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Lack of clear gun laws has owners closing up shop in Illinois

(WGEM) --- New gun laws in Illinois that were supposed to take effect at the start of the month are still under review.

State officials say a lack of clear rules and late deadlines forced gun dealers in rural areas to get out of the business and not seek a license.

At Farm and Home Supply in Quincy, the manager says there are a few things that are different when you go to buy a gun.

The new laws focus on electronic record-keeping and video surveillance.

Federal Firearms Licensees of Illinois Executive Director Todd Vandermyde said there has been no clarity on what kind of electronic record keeping or video surveillance systems will be accepted as compliant with the law, something the rules should spell out.

Despite that, Farm and Home says they are well ahead of the curve and have both of those rules in place.

"Everything that is required to be done on a computer is being done on a computer and has been for some time," Manager Leon Obert said. "We do all the measures necessary and even a couple of others extra at times to make sure that the laws are up to date and we are running smoothly with it."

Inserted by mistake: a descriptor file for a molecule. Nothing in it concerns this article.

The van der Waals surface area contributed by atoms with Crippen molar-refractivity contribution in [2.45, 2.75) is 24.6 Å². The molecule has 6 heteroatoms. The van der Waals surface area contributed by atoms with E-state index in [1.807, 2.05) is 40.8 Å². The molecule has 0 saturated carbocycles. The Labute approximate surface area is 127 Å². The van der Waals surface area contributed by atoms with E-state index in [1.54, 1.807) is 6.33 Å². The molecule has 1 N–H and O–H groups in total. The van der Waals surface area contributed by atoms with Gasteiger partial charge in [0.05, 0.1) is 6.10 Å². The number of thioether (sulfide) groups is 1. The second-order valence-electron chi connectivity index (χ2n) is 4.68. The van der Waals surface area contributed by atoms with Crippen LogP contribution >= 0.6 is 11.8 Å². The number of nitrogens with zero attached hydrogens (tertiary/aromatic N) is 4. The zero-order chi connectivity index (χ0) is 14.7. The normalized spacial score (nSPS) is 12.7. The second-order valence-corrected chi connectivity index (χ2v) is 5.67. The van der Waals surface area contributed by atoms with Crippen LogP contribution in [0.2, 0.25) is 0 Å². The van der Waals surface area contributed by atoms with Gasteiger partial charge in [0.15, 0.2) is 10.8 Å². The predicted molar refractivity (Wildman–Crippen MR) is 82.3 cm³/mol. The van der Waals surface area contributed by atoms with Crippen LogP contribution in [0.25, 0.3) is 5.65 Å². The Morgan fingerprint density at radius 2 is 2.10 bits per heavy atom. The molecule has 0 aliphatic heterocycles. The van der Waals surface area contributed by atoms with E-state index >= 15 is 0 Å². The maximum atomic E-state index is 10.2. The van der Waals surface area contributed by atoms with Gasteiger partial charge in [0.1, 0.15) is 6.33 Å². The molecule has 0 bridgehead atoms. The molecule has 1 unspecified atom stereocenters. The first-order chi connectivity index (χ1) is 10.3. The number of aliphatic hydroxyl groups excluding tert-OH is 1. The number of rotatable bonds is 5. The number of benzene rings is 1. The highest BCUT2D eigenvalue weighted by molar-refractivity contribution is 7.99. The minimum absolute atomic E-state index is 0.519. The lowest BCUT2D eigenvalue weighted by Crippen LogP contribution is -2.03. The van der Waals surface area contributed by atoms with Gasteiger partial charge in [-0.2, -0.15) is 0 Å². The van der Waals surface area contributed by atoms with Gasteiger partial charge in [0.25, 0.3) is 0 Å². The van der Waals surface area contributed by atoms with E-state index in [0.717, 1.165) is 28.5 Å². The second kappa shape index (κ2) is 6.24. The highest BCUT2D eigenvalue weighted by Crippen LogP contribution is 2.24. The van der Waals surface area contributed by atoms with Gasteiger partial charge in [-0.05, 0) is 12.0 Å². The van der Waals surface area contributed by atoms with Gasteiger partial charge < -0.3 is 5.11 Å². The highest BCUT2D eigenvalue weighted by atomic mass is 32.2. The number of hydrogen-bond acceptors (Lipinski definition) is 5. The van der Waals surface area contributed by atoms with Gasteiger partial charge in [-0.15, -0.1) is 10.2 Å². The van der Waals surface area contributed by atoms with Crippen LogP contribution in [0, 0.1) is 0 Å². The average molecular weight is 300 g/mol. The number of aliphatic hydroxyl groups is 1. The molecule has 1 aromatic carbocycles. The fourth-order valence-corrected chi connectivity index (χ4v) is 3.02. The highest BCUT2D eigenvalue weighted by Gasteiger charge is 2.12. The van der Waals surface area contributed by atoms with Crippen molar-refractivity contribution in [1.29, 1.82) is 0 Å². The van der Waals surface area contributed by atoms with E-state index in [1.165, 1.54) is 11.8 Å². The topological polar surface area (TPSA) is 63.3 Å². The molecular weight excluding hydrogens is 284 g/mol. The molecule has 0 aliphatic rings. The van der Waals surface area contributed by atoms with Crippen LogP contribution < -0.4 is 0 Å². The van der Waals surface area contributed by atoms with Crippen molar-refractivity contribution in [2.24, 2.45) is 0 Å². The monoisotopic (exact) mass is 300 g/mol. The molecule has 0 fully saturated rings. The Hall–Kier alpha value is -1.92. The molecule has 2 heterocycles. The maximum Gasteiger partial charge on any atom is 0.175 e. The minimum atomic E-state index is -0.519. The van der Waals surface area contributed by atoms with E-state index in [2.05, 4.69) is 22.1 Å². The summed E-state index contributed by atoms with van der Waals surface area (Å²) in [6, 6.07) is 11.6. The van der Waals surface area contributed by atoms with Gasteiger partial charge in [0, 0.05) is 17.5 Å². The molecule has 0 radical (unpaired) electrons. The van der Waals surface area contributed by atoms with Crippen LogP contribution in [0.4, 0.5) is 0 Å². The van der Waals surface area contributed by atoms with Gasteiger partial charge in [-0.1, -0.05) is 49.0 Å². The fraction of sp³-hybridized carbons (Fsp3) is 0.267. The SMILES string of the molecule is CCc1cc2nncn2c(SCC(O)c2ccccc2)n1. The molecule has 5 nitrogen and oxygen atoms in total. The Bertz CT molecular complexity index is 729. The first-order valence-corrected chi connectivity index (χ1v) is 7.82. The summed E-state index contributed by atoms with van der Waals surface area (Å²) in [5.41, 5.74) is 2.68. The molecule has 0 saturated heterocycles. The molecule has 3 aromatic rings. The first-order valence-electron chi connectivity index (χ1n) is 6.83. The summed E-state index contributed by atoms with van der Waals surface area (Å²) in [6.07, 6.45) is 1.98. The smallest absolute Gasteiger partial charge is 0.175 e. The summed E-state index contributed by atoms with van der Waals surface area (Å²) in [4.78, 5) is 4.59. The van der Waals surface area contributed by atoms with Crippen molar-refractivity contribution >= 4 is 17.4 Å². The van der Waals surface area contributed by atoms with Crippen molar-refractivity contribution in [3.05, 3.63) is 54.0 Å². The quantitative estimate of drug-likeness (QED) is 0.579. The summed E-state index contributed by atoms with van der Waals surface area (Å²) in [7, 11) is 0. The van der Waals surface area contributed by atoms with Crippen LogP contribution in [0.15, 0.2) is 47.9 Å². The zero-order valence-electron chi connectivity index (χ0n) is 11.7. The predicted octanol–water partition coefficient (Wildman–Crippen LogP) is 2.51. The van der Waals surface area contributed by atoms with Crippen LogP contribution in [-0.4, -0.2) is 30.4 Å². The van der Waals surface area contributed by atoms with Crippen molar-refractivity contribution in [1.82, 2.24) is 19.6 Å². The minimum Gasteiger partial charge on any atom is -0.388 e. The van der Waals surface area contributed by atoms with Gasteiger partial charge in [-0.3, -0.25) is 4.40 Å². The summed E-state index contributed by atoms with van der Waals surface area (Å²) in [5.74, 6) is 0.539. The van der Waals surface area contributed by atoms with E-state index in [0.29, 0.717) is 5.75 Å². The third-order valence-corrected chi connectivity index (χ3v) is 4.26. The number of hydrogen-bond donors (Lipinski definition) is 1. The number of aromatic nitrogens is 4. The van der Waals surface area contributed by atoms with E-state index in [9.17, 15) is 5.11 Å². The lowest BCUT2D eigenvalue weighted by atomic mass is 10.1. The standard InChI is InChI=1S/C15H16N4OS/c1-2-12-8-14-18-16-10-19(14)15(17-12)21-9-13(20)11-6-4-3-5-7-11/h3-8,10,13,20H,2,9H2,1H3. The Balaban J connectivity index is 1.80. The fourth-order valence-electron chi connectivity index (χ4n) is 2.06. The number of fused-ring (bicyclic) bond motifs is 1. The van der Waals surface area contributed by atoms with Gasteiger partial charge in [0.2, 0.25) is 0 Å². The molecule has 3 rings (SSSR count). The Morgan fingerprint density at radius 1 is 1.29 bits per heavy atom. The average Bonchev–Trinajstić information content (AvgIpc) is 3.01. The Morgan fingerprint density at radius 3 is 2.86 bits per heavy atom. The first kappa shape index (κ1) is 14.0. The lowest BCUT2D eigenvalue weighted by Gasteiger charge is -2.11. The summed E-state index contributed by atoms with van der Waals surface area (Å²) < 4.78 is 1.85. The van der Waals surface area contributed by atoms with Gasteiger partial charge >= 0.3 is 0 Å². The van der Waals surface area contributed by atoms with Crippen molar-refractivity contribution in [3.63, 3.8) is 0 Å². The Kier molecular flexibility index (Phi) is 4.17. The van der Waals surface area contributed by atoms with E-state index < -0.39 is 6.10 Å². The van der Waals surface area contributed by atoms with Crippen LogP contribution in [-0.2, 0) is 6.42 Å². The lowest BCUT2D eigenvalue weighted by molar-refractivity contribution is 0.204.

Obert adds some customers have been upset over the process at times.

"We are on top of the game when it comes to selling firearms," Obert said. "However, it is a little frustrating when a customer comes in and we have to ask them questions and fill out their 44-73 and all the paperwork before we make the sales transaction."

Illinois State Police say they hope to see those rules published this week by the Secretary of State, but no timetable has been set.

Here was Governor JB Pritzker's response when lawmakers approved the changes last January.

He said, “These laws were long-overdue step to do more to prevent gun violence, to make sure guns don’t fall into the wrong hands, to make sure that we license gun shops just like restaurant and other businesses, and deter straw purchases, so that we can prevent someone from buying a gun for someone who is not legally allowed to own a gun.”

Drew Veskauf

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